Connecticut staves off Louisville for 12th straight Final Four berth

Katie Lou Samuelson fires up a bucket. Stephen Slade photo.
Katie Lou Samuelson fires up a bucket. Stephen Slade photo.

Albany, N.Y. – Connecticut scrapped and clawed their way to their 12th consecutive Final Four Sunday, with an 80-73 win over No. 1 seed Louisville.

Katie Lou Samuelson led all Husky starters in double figures, with 29 points, while both Megan Walker and Napheesa Collier had double-doubles.

The final period began with an exchange of baskets, and Connecticut stretched the lead to seven. When Samuelson returned, at 6:51 to play, and the lead at just three, she scored seven points over five possessions to give her team its largest lead at 11. Louisville’s Asia Durr responded with a jumper in the paint, and after a turnover, two free throws to cut the lead to seven with 4:10 remaining. Samuelson answered with eight points over the next three minutes, to take the lead to 11. But the Cardinal’s defensive pressure almost won it for them.

Over the next 70 seconds, Louisville literally nearly stole the game by forcing three Husky turnovers, keying an 8-1 run that cut the lead to two with 26 seconds left, as Dana Evans forced a jump ball on the inbounds and Arica Carter scored to cut the lead to just two points.

Samuelson made two free throws while Durr missed two of her own, and Collier and Walker made their shots from the stripe down the stretch to close out the win.

Durr had 21 points for the Cardinals, while Sam Fuehring added 15.

Husky coach Geno Auriemma emphasized the difficulty of the win and Samuelson’s performance.

“I knew that it was going to turn out to be either Asia Durr, or somebody on our team that was going to step up and have a huge night,” he said. “Because in these games, that’s usually what happens. There’s no trick offenses or trick defenses you’re going to come up with. Or run any fancy plays. At this time of year, in these games, either one of their guys or one of our guys is going to be the big difference. And tonight, it happened to be Lou (Samuelson).”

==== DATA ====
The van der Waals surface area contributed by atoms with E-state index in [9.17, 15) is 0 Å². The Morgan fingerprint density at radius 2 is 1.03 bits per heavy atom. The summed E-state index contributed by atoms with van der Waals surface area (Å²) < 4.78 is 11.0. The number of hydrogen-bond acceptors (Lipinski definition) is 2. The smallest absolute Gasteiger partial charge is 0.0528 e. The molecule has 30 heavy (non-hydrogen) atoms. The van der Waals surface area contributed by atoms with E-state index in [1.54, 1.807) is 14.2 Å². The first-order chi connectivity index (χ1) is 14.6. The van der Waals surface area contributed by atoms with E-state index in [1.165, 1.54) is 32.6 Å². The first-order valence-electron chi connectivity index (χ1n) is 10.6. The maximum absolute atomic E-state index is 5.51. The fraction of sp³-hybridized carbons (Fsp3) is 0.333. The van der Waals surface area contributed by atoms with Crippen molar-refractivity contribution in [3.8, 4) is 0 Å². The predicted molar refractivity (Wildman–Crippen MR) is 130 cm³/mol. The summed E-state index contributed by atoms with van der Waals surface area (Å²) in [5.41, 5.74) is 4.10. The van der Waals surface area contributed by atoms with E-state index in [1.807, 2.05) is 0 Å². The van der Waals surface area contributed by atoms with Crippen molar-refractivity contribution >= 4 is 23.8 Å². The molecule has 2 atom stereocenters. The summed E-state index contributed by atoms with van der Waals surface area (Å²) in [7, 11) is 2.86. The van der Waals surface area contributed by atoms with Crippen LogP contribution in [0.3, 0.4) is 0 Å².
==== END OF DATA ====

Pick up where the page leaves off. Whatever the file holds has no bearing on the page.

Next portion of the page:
Although this was the first of four No.1 versus No. 2 games in the tournament, the distinction between the teams was only who wore the white jerseys. Louisville was responsible for one of Connecticut’s two losses, but had three of its own on the year.

Throughout, every defensive stop and every score was contested and each was meaningful. The fourth quarter was must-see basketball, and became a contest between Durr and Samuelson with the game on the line, seemingly on every play.

It was a game of runs, and the Huskies managed just enough push-back to each charge by the Cardinals. Or, put another way, Louisville answered every Connecticut run.

The Huskies had double digit leads in each of the last three quarters, keyed by a remarkable 14-26 on three-pointers. In each case, the Cardinals ever let up, cutting each of those leads to four or less during the same period.

When Durr shot poorly in the first half (1-10), Louisville demonstrated that it was far from a one-woman show. Seven Cardinals scored in the half, and no one was standing around waiting for their star to take over.